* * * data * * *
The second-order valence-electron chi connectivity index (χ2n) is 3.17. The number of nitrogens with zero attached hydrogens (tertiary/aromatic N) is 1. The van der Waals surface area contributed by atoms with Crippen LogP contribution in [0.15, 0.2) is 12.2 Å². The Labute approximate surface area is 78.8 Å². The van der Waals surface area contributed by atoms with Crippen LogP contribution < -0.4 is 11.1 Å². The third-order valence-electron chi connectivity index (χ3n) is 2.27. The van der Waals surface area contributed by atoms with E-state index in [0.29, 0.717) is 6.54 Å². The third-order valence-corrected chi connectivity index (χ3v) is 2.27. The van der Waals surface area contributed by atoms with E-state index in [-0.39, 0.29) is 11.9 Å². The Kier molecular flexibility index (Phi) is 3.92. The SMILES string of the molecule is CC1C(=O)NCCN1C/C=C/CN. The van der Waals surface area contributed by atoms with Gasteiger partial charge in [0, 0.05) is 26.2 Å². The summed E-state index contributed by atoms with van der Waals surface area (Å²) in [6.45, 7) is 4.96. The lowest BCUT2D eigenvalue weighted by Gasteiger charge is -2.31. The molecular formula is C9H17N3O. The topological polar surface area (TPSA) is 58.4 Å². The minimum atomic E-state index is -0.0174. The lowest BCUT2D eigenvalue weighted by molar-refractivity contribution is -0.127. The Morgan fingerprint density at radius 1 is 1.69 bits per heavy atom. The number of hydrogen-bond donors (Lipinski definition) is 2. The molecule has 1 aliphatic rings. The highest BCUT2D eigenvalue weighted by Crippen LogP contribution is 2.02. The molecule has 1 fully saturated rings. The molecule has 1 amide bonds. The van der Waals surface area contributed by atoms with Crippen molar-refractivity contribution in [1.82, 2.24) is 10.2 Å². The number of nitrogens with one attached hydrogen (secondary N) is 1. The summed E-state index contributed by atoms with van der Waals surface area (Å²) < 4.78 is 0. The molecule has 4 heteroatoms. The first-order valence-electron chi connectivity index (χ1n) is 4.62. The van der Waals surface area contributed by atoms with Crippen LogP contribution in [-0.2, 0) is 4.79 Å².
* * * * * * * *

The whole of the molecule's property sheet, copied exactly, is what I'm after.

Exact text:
The second-order valence-electron chi connectivity index (χ2n) is 3.17. The number of nitrogens with zero attached hydrogens (tertiary/aromatic N) is 1. The van der Waals surface area contributed by atoms with Crippen LogP contribution in [0.15, 0.2) is 12.2 Å². The Labute approximate surface area is 78.8 Å². The van der Waals surface area contributed by atoms with Crippen LogP contribution < -0.4 is 11.1 Å². The third-order valence-electron chi connectivity index (χ3n) is 2.27. The van der Waals surface area contributed by atoms with E-state index in [0.29, 0.717) is 6.54 Å². The third-order valence-corrected chi connectivity index (χ3v) is 2.27. The van der Waals surface area contributed by atoms with E-state index in [-0.39, 0.29) is 11.9 Å². The Kier molecular flexibility index (Phi) is 3.92. The SMILES string of the molecule is CC1C(=O)NCCN1C/C=C/CN. The van der Waals surface area contributed by atoms with Gasteiger partial charge in [0, 0.05) is 26.2 Å². The summed E-state index contributed by atoms with van der Waals surface area (Å²) in [6.45, 7) is 4.96. The lowest BCUT2D eigenvalue weighted by Gasteiger charge is -2.31. The molecular formula is C9H17N3O. The topological polar surface area (TPSA) is 58.4 Å². The minimum atomic E-state index is -0.0174. The lowest BCUT2D eigenvalue weighted by molar-refractivity contribution is -0.127. The Morgan fingerprint density at radius 1 is 1.69 bits per heavy atom. The number of hydrogen-bond donors (Lipinski definition) is 2. The molecule has 1 aliphatic rings. The highest BCUT2D eigenvalue weighted by Crippen LogP contribution is 2.02. The molecule has 1 fully saturated rings. The molecule has 1 amide bonds. The van der Waals surface area contributed by atoms with Crippen molar-refractivity contribution in [1.82, 2.24) is 10.2 Å². The number of nitrogens with one attached hydrogen (secondary N) is 1. The summed E-state index contributed by atoms with van der Waals surface area (Å²) < 4.78 is 0. The molecule has 4 heteroatoms. The first-order valence-electron chi connectivity index (χ1n) is 4.62. The van der Waals surface area contributed by atoms with Crippen LogP contribution in [-0.2, 0) is 4.79 Å².